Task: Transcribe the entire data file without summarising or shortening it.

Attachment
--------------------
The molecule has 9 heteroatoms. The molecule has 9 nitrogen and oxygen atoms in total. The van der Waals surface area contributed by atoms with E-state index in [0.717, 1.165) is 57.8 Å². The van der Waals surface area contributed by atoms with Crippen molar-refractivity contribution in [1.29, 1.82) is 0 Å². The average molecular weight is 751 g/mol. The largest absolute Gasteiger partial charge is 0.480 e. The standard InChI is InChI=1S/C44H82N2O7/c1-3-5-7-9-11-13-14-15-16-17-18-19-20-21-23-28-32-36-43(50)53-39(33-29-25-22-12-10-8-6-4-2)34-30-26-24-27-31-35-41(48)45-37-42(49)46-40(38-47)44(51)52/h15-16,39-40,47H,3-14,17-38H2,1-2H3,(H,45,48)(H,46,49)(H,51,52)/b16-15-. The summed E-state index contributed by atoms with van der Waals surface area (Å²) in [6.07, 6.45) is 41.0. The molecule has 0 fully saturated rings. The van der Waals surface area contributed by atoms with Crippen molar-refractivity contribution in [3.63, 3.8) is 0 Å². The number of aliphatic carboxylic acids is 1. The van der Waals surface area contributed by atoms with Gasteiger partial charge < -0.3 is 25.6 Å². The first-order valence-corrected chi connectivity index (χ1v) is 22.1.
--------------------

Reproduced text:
The molecule has 9 heteroatoms. The molecule has 9 nitrogen and oxygen atoms in total. The van der Waals surface area contributed by atoms with E-state index in [0.717, 1.165) is 57.8 Å². The van der Waals surface area contributed by atoms with Crippen molar-refractivity contribution in [1.29, 1.82) is 0 Å². The average molecular weight is 751 g/mol. The largest absolute Gasteiger partial charge is 0.480 e. The standard InChI is InChI=1S/C44H82N2O7/c1-3-5-7-9-11-13-14-15-16-17-18-19-20-21-23-28-32-36-43(50)53-39(33-29-25-22-12-10-8-6-4-2)34-30-26-24-27-31-35-41(48)45-37-42(49)46-40(38-47)44(51)52/h15-16,39-40,47H,3-14,17-38H2,1-2H3,(H,45,48)(H,46,49)(H,51,52)/b16-15-. The summed E-state index contributed by atoms with van der Waals surface area (Å²) in [6.07, 6.45) is 41.0. The molecule has 0 fully saturated rings. The van der Waals surface area contributed by atoms with Crippen molar-refractivity contribution in [3.63, 3.8) is 0 Å². The number of aliphatic carboxylic acids is 1. The van der Waals surface area contributed by atoms with Gasteiger partial charge < -0.3 is 25.6 Å². The first-order valence-corrected chi connectivity index (χ1v) is 22.1.